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Negotiation Behavior by Elected and Appointed Representatives Serving as Group Leaders or Spokesmen under Different Cooperative Group Expectations

dc.contributor.advisorAnderson, Nancy S.
dc.contributor.authorBoyd, Norman Kent
dc.identifier.otherILLiad # 1207934
dc.description.abstractA common assumption is that the group representative is under pressure to remain loyal to his constituency while bar­gaining for its interests. The present investigation tested 3 factors thought to determine the extent of the representa­tive's group loyalty for their effects upon his negotiation behavior. Two of these factors were associated with a component of representation called the representative's group leadership status. Predictions regarding these factors were based upon the notion that a group may not be inclined to sanction the behavior of all individuals who might serve as representative to the same degree. It was suggested that group members vari­ously allow their representative to compromise the group's established position and yet consider him a loyal member of the group as a positive function of the status they accord him as a leader. It follows that the higher the representative perceives his leadership status the more willing he should be to yield from the group's position without fear of censure. The first factor thought to affect the representative’s group loyalty by influencing his perceived leadership status was his source of authority in becoming group representative. It was predicted that the process of election would elicit greater perceived status and thus greater yielding behavior than would the procedure of appointment. The second factor was whether the representative served as group leader or spokes­man. The group leader was viewed as an individual who performs all group leadership functions, including that of negotiating for the group, while the spokesman was described as a person who acts only as the group's representative, It was predicted that group leaders serving as representatives would yield more than spokesmen due to their perceptions of relatively high leadership status. The third factor tested was the cooperative expectations of group members. Group expectations for the representative to cooperate with opposing negotiators were assumed inversely related to the group's announced positional commitment. Accordingly, it was predicted that evidence of weak, as opposed to strong, group commitment would result in more compromising behavior by decreasing the pressure upon the representative to demonstrate his loyalty to the group. The experimental simulation initially required each of 80 Ss to participate with 4 confederates in a prenegotiation discussion of a human relations issue. Following the establishment of a group position, half of the Ss were selected to be group leaders for the purpose of guiding the group's formulation of supporting arguments. A confederate was chosen as group leader in the other groups. After the argument formulation equal numbers of Ss were elected and appointed as representatives and informed of either high or low group commitment. Willingness to compromise the group position was measured following negotiations with a confederate representative. The results supported the prediction that elected representatives would yield more than those who had been appointed. The effect of the representative's source of authority was attributed to variable perceptions of leadership status. Conclusive findings regarding the effects of the other two factors were not obtained. The results were discussed as demonstrating the importance of isolating the representational components responsible for differential loyalty behavior by negotiating representatives.en_US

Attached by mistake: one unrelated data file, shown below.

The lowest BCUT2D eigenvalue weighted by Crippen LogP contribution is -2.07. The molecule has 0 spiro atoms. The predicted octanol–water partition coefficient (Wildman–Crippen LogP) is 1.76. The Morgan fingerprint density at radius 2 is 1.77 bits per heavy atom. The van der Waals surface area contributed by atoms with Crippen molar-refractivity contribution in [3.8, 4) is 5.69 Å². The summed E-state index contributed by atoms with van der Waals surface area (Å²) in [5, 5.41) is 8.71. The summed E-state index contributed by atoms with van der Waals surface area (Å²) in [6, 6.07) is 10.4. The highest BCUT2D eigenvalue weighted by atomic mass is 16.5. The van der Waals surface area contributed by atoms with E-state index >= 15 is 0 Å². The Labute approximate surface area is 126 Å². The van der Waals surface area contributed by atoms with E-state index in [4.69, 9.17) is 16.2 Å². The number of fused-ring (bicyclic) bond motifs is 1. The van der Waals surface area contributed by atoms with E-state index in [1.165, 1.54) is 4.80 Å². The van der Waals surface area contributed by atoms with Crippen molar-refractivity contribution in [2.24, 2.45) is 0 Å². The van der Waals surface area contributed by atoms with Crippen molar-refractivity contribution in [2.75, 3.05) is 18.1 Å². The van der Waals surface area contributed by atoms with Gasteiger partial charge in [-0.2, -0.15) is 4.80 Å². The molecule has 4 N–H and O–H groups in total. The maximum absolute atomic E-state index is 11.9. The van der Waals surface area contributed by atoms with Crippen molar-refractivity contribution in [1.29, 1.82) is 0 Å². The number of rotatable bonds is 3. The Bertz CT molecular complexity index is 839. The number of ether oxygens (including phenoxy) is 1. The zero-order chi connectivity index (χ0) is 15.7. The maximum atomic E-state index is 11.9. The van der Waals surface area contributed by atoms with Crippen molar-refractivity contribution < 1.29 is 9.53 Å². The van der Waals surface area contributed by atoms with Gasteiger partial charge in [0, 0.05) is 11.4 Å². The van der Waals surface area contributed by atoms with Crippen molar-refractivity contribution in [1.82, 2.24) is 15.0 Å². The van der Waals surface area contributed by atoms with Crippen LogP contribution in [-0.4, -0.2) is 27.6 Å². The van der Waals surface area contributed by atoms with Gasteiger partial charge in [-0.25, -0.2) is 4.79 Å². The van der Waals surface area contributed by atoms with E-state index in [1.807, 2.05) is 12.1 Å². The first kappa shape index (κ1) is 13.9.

dc.titleNegotiation Behavior by Elected and Appointed Representatives Serving as Group Leaders or Spokesmen under Different Cooperative Group Expectationsen_US
dc.contributor.publisherDigital Repository at the University of Maryland
dc.contributor.publisherUniversity of Maryland (College Park, Md)

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